Making it big from humble origins is the stuff American legends are made from. Whether in the realm of celebrity, business or sports, rags to riches stories appeal to people on an emotional level. On the other hand, great success achieved from a more privileged starting point is more often viewed dubiously.
By that standard, it's almost impossible to imagine the NFL having anything but the most auspicious beginnings. Similarly, it virtually defies belief to think of a time when the NFL wasn't a sports and entertainment juggernaut.
Nevertheless, when the NFL was founded in 1920 as the American Professional Football Association, professional football was a peripheral concern of sports fans. Professional football was viewed as something of a mercenary version of the "purer" college game that garnered more interest in the public.
The idea of forming an organized, professional football league had been in gestation for some time prior to 1920, having been suggested by Jim Thorpe and Leo Lyons, both of whom owned teams that barnstormed across different states.
To add some cohesion and organization to the pell-mell manner in which teams of the era played, the American Professional Football Conference was formalized in August of 1920 consisting mainly of teams from Ohio. Fittingly for such an obscure beginning, the deal was made at a Hupmobile dealership in Canton, Ohio.
Within a month the league changed its name to the American Football Association and two years later became the National Football League. The times were hazardous to the longevity of professional teams, as of the eleven teams that were included as part of the 1920 agreement, only four survived the first season. Only two of the charter teams remain today: the Arizona Cardinals (originally the Chicago Cardinals) and the Chicago Bears (originally the Decatur Staleys).
American professional football was now organized, but it still was far from prominent. Most of the early teams were from such smaller cities as Duluth, Minnesota; Pottsville, Pennsylvania; Racine, Wisconsin; Tonawanda, New York; and Evansville, Indiana.
In 1933, and annual championship game was established, and by 1934, most of the small town teams had either moved larger markets or been replaced by teams in bigger cities. On the field, the game continued to evolve into what we know today as innovators introduced new formations and plays which in turn led to a faster-paced and more entertaining game.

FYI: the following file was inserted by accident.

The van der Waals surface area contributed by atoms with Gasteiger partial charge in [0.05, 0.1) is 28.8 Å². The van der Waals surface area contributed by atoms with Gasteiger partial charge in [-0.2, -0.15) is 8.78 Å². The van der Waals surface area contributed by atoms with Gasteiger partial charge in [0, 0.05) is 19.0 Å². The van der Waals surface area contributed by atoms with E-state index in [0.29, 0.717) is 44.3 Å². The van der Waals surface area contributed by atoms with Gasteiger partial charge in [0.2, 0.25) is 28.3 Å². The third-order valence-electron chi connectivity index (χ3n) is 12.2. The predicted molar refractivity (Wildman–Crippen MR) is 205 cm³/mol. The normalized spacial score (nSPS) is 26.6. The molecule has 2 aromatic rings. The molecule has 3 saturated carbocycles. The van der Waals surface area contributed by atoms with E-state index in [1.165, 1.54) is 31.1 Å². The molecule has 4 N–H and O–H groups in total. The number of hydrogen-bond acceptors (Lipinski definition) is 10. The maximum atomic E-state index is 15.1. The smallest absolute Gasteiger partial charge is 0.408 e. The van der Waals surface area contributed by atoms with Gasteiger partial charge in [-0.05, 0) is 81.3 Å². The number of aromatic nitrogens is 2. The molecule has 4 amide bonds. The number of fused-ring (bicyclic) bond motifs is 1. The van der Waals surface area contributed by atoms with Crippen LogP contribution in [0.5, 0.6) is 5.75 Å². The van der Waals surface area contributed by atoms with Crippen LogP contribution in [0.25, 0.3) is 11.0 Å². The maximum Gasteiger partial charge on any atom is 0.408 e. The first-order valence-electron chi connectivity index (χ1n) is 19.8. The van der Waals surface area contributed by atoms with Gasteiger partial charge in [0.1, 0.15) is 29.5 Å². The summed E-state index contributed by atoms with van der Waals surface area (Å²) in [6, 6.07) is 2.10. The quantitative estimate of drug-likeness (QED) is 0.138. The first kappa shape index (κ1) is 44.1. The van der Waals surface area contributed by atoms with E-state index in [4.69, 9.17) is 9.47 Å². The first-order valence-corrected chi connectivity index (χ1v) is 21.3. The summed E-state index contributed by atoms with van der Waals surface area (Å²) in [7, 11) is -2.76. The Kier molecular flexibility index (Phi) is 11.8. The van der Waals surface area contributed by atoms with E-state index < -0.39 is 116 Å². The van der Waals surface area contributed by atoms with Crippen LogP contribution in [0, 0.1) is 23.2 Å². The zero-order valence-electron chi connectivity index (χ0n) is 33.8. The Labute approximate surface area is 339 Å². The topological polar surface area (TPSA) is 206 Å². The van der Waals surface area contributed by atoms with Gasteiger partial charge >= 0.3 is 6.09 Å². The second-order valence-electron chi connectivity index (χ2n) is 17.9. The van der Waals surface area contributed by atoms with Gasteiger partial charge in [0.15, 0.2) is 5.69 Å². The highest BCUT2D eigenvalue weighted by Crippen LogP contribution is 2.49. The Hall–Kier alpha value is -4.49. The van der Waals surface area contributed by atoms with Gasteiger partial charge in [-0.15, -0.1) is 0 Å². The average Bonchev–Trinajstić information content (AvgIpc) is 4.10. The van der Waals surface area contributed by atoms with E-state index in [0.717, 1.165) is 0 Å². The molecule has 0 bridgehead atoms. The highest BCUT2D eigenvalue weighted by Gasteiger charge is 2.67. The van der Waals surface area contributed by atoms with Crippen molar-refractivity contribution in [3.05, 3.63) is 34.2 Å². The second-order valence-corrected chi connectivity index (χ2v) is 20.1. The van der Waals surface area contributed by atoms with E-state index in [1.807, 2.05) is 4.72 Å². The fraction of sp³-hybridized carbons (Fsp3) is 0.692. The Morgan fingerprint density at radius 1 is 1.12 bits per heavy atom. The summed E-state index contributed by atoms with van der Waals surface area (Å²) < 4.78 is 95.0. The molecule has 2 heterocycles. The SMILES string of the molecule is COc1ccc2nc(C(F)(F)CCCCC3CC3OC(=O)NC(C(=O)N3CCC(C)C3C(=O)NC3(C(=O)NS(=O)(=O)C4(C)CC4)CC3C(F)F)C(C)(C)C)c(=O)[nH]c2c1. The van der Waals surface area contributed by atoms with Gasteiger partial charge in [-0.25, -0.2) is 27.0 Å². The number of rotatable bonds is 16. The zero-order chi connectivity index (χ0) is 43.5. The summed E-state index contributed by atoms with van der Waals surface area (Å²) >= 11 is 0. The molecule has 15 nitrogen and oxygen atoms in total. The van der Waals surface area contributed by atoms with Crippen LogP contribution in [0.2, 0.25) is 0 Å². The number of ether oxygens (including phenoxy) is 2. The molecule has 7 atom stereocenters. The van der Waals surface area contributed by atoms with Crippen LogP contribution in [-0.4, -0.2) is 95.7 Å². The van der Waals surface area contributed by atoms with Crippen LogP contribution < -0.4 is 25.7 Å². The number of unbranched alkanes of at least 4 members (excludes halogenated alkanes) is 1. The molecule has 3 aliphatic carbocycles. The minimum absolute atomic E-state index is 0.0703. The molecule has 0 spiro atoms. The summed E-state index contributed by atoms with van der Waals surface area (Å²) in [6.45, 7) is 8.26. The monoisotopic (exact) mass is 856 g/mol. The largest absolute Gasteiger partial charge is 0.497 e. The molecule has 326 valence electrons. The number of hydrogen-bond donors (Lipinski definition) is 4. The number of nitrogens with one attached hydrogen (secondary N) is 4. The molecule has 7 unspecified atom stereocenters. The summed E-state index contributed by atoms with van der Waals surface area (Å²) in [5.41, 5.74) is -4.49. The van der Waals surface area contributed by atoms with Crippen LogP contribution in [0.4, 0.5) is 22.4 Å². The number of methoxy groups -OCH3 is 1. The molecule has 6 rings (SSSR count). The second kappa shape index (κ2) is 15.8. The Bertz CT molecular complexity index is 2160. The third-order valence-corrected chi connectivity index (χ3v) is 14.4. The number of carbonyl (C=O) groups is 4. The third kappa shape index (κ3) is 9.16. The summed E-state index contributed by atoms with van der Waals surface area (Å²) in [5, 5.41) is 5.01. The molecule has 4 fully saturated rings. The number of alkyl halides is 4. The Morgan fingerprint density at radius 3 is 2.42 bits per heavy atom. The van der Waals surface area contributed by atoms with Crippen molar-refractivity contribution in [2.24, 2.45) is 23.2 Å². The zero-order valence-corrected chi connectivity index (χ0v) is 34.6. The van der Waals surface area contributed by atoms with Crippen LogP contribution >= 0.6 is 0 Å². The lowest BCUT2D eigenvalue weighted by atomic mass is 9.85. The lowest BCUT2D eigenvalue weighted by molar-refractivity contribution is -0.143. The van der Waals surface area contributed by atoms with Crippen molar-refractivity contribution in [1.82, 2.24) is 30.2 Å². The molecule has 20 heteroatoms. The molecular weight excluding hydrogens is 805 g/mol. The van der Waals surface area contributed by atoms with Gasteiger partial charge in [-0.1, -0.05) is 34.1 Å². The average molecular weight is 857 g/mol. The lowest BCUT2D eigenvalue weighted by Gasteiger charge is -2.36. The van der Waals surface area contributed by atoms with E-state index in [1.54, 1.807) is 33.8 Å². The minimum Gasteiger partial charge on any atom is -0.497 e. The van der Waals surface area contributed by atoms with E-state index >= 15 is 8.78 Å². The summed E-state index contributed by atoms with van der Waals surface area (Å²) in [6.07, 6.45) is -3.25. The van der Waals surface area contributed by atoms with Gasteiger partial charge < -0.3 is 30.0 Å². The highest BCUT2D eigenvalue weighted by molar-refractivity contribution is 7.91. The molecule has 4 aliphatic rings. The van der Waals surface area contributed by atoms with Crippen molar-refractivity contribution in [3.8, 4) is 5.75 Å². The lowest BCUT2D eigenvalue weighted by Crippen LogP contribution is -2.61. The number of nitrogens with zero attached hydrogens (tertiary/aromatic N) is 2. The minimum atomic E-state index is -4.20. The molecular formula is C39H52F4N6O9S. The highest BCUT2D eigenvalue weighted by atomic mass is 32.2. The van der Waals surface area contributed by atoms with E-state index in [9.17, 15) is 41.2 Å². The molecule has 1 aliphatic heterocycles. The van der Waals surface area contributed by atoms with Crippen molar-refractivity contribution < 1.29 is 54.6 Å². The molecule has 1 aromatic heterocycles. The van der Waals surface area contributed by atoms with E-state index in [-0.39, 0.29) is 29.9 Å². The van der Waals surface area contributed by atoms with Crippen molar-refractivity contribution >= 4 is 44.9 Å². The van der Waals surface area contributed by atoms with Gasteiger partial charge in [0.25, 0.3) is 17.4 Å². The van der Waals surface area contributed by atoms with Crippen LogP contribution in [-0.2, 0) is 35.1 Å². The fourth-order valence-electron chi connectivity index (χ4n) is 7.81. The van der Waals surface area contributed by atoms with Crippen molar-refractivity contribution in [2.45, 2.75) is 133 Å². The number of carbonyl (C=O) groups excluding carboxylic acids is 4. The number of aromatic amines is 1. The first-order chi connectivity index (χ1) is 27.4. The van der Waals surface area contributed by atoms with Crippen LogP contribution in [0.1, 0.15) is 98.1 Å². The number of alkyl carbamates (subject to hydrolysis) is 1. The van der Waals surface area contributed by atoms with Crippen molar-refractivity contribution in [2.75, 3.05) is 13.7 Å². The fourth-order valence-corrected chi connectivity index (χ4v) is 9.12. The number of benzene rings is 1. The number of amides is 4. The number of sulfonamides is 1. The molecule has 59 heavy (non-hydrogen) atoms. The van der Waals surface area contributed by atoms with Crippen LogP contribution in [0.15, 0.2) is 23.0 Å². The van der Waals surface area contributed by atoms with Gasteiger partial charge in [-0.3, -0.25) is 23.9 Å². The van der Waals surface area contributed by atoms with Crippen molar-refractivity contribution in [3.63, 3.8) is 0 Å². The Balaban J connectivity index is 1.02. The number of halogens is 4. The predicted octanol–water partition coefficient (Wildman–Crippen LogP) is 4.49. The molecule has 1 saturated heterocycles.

By the end of World War II, professional football was vying with college football for attention. And although the All-America Football Conference briefly rivaled the APFA, its demise contributed three teams to the older league: the Cleveland Browns, Baltimore Colts and San Francisco 49ers.
The most serious threat to the NFL came with the formation of the AFL in 1959. For its first few season, the AFL operated independently of the NFL, but in 1966 a partial merger with the NFL was achieved, with a full merger to come later on. The agreement between the AFL and NFL called for a championship to be played between the two leagues. The first two championship games - Super Bowls I and II - seemed to reinforce the notion that the NFL was by far the superior league. This was reversed the following two season as AFL teams defeated favored NFL teams; in Super Bowl III, the New York Jets defeated the Baltimore Colts, and in Super Bowl IV, the Kansas City Chiefs defeated the Minnesota Vikings.
The full merger between the leagues was completed in 1970, with all ten AFL teams and their statistics becoming part of the NFL. Since then there have been other rivals to the NFL such as the USFL, WFL and XFL, but none offered serious competition to the status of the NFL.
In addition to becoming the dominant professional football league, the NFL has created a huge market for sports paraphernalia. Hats, toys, footballs, jerseys and other NFL items are more popular than ever. The NFL experience even extends to fabric. At J&O Fabrics, we carry a large assortment of NFL fabrics in cotton, cotton flannel, fleece and vinyl.
Regardless of what attracts you to the NFL, your Sunday experience will be all the better with our 100% cotton NFL Fabrics. With these exclusive NFL fabrics you'll be ready for every jarring tackle, acrobatic reception and laser pass.
The NFL Fabrics are not suitable for childrens's sleepwear. All patterns have been licensed by the National Football League (NFL), and are for individual consumption only. Any other use of the NFL fabric is prohibited and illegal.
What You Can Use Our Football Flannels For
These designer NFL flannel fabrics are ideal for making blankets, pillows, gloves, hats, bedspreads, jackets, jacket linings, robes, slippers, shirts and other garments. Our NFL Flannel fabrics are also ideal for crafts.
Care Instructions for Our NFL Team Flannels
These 100% cotton flannels can be machine washed without bleach. They can be tumble dried on low. Use a warm iron if necessary.
Storing National Football League Flannels
Before storing your cotton flannels for an extended period of time it is important to have them properly laundered to prevent dust, soil and stains from attracting critters. Furthermore, avoid storing your fabrics in attics or basements; these places tend to be vulnerable to mold, mildew, insects and other threats. The best location in your home for storage is a cool, dry room out of direct sunlight. If using a closet, make sure there is sufficient air circulation to prevent mold growth.
Your NFL Flannel fabrics can be stored in bags of linen, cotton or muslin. Do not use plastic bags, cedar chests or cardboard boxes for storage. Fumes from polyurethane foam, cedar closets and acids in unvarnished wood and cardboard can damage your fabrics. Acid free tissue paper can also be employed in the storage of your NFL Flannel fabrics.